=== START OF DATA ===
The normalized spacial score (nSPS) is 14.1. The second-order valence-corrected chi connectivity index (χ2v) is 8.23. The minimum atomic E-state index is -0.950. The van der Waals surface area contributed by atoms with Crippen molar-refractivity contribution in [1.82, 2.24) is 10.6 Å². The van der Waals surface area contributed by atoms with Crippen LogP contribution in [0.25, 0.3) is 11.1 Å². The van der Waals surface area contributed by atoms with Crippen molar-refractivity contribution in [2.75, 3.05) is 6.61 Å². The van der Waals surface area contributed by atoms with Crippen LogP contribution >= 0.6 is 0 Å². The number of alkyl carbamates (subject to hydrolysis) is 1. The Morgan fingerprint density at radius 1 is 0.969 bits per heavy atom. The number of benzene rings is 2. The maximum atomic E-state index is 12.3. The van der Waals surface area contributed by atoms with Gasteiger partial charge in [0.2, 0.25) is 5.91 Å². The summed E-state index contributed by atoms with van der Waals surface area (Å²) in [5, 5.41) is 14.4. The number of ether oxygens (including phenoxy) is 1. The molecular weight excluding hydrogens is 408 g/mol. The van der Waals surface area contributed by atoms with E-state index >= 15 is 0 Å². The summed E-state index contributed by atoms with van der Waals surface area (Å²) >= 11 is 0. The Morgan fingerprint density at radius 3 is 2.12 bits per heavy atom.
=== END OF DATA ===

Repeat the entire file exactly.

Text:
The normalized spacial score (nSPS) is 14.1. The second-order valence-corrected chi connectivity index (χ2v) is 8.23. The minimum atomic E-state index is -0.950. The van der Waals surface area contributed by atoms with Crippen molar-refractivity contribution in [1.82, 2.24) is 10.6 Å². The van der Waals surface area contributed by atoms with Crippen LogP contribution in [0.25, 0.3) is 11.1 Å². The van der Waals surface area contributed by atoms with Crippen molar-refractivity contribution in [2.75, 3.05) is 6.61 Å². The van der Waals surface area contributed by atoms with Crippen LogP contribution >= 0.6 is 0 Å². The number of alkyl carbamates (subject to hydrolysis) is 1. The Morgan fingerprint density at radius 1 is 0.969 bits per heavy atom. The number of benzene rings is 2. The maximum atomic E-state index is 12.3. The van der Waals surface area contributed by atoms with Gasteiger partial charge in [0.2, 0.25) is 5.91 Å². The summed E-state index contributed by atoms with van der Waals surface area (Å²) in [5, 5.41) is 14.4. The number of ether oxygens (including phenoxy) is 1. The molecular weight excluding hydrogens is 408 g/mol. The van der Waals surface area contributed by atoms with E-state index >= 15 is 0 Å². The summed E-state index contributed by atoms with van der Waals surface area (Å²) >= 11 is 0. The Morgan fingerprint density at radius 3 is 2.12 bits per heavy atom.